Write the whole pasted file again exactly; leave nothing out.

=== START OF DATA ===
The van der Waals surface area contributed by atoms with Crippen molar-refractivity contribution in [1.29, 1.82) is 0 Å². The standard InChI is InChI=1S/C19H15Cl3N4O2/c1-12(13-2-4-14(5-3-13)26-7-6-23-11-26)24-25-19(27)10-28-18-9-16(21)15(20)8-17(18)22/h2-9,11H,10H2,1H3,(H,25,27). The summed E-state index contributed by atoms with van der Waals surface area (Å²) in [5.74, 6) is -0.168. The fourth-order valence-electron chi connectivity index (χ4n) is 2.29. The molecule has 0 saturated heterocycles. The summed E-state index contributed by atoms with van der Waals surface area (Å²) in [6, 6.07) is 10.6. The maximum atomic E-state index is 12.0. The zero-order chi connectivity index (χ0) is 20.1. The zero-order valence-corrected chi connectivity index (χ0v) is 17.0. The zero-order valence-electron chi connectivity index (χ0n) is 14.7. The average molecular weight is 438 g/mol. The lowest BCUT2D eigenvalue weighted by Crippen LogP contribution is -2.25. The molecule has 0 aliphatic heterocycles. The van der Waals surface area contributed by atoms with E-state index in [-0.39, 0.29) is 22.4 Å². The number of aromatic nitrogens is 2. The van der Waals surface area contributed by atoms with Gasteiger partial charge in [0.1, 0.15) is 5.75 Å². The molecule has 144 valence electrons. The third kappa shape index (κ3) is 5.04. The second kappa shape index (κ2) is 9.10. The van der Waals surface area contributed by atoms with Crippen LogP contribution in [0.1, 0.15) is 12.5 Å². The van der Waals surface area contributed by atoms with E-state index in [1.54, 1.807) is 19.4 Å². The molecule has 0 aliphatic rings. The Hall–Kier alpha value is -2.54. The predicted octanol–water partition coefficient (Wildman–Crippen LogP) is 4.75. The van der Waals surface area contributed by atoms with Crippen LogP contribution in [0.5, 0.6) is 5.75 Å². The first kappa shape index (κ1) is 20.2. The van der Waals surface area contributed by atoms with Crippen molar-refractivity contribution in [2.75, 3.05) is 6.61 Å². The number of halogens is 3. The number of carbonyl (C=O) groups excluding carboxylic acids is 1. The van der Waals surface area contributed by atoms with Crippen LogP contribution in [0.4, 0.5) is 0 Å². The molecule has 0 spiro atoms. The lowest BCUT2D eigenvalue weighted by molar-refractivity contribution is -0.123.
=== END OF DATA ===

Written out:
The van der Waals surface area contributed by atoms with Crippen molar-refractivity contribution in [1.29, 1.82) is 0 Å². The standard InChI is InChI=1S/C19H15Cl3N4O2/c1-12(13-2-4-14(5-3-13)26-7-6-23-11-26)24-25-19(27)10-28-18-9-16(21)15(20)8-17(18)22/h2-9,11H,10H2,1H3,(H,25,27). The summed E-state index contributed by atoms with van der Waals surface area (Å²) in [5.74, 6) is -0.168. The fourth-order valence-electron chi connectivity index (χ4n) is 2.29. The molecule has 0 saturated heterocycles. The summed E-state index contributed by atoms with van der Waals surface area (Å²) in [6, 6.07) is 10.6. The maximum atomic E-state index is 12.0. The zero-order chi connectivity index (χ0) is 20.1. The zero-order valence-corrected chi connectivity index (χ0v) is 17.0. The zero-order valence-electron chi connectivity index (χ0n) is 14.7. The average molecular weight is 438 g/mol. The lowest BCUT2D eigenvalue weighted by Crippen LogP contribution is -2.25. The molecule has 0 aliphatic heterocycles. The van der Waals surface area contributed by atoms with E-state index in [-0.39, 0.29) is 22.4 Å². The number of aromatic nitrogens is 2. The van der Waals surface area contributed by atoms with Gasteiger partial charge in [0.1, 0.15) is 5.75 Å². The molecule has 144 valence electrons. The third kappa shape index (κ3) is 5.04. The second kappa shape index (κ2) is 9.10. The van der Waals surface area contributed by atoms with Crippen LogP contribution in [0.1, 0.15) is 12.5 Å². The van der Waals surface area contributed by atoms with E-state index in [1.54, 1.807) is 19.4 Å². The molecule has 0 aliphatic rings. The Hall–Kier alpha value is -2.54. The predicted octanol–water partition coefficient (Wildman–Crippen LogP) is 4.75. The van der Waals surface area contributed by atoms with Crippen LogP contribution in [0.5, 0.6) is 5.75 Å². The first kappa shape index (κ1) is 20.2. The van der Waals surface area contributed by atoms with Crippen molar-refractivity contribution in [2.75, 3.05) is 6.61 Å². The number of halogens is 3. The number of carbonyl (C=O) groups excluding carboxylic acids is 1. The van der Waals surface area contributed by atoms with Crippen LogP contribution in [0.4, 0.5) is 0 Å². The molecule has 0 spiro atoms. The lowest BCUT2D eigenvalue weighted by molar-refractivity contribution is -0.123.